The Paul Butterfield Blues Band Poster
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The Paul Butterfield Blues Band Poster

  • 1st Printing $520 $520 $0
  • 1st Printing Signed By Performer $585 $585 $0
  • 2nd Printing $385 $385 $0
  • 2nd Printing Signed By Performer $445 $445 $0
  • 3rd Printing $75 $75 $0
  • 3rd Printing Signed By Performer $115 $115 $0
ARTIST:
DATE:
  • Oct 7, 1966 - Oct 8, 1966
VENUE:
SIZE:
  • 11 7/8" x 24 5/16"

BG030 is a notable departure from the established Wilson style: gone are the human form and lithe lettering. Featuring the Butterfield Blues Band, Jefferson Airplane and the Grateful Dead, the poster is almost Egyptian in its linearity and verticality and has more in common with Wilson's January Trips Festival handbill than it does with more recent work.

Print Variations

A distinguishing feature of the 1st printing is the presence of a substantial red ink "back-print" of the upper two flowers at the top of the poster. The original poster was printed before the concert on smooth stock with a fine vertical rows pattern. There is a coloration "strip" in the left blue margin about 1 1/2" tall to the left of the word "Butterfield". It measures 11 7/8" x 24 1/4".

The 2nd printing is on porous stock similar to vellum but presents no rows pattern and lacks both the red "back-print" and the "strip" feature of the original printing. It measures 11 7/8" x 24 5/16" and was printed shortly after the show.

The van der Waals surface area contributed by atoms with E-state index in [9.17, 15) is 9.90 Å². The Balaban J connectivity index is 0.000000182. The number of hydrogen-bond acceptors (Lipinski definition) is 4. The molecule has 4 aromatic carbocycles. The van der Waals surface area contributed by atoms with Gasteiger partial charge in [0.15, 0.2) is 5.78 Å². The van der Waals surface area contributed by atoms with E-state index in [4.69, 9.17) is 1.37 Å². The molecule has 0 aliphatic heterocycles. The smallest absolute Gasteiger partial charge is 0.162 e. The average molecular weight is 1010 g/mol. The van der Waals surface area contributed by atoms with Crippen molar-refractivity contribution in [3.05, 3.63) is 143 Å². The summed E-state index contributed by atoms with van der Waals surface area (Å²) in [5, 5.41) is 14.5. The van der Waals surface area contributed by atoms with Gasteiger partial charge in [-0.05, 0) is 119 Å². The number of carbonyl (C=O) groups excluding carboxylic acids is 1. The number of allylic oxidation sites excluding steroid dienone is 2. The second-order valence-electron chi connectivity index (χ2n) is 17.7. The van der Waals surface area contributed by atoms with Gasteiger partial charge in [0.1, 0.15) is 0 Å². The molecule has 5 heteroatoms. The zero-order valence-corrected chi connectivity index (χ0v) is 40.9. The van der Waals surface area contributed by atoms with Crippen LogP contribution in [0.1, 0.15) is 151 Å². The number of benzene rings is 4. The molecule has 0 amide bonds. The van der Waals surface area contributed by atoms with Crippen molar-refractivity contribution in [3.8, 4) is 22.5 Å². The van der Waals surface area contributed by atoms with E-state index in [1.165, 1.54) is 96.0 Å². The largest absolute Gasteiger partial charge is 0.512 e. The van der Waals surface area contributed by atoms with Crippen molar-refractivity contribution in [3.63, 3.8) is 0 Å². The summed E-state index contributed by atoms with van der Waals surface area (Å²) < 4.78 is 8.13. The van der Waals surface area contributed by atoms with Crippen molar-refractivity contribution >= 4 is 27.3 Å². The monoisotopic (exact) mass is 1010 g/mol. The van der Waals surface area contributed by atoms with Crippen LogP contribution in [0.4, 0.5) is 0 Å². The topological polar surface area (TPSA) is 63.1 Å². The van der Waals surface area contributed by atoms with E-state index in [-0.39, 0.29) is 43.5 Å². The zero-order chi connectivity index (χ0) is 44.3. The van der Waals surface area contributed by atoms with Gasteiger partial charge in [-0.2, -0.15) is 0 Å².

The post-concert 3rd printing is on uncoated index and also lacks the red "back-print" and "strip" feature. It measures 11 13/16" x 24 1/4".

About Wes Wilson

When the Avalon Ballroom and Bill Graham's Fillmore Auditorium began to hold weekly dance concerts, Wilson was called upon to design the posters. He created psychedelic posters from February 1966 to May 1967, when disputes over money severed his connection with Graham. Wilson pioneered the psychedelic rock poster. Intended for a particular audience, "one that was tuned in to the psychedelic experience," his art, and especially the exaggerated freehand lettering, emerged from Wilson's own involvement with that experience and the psychedelic art of light shows.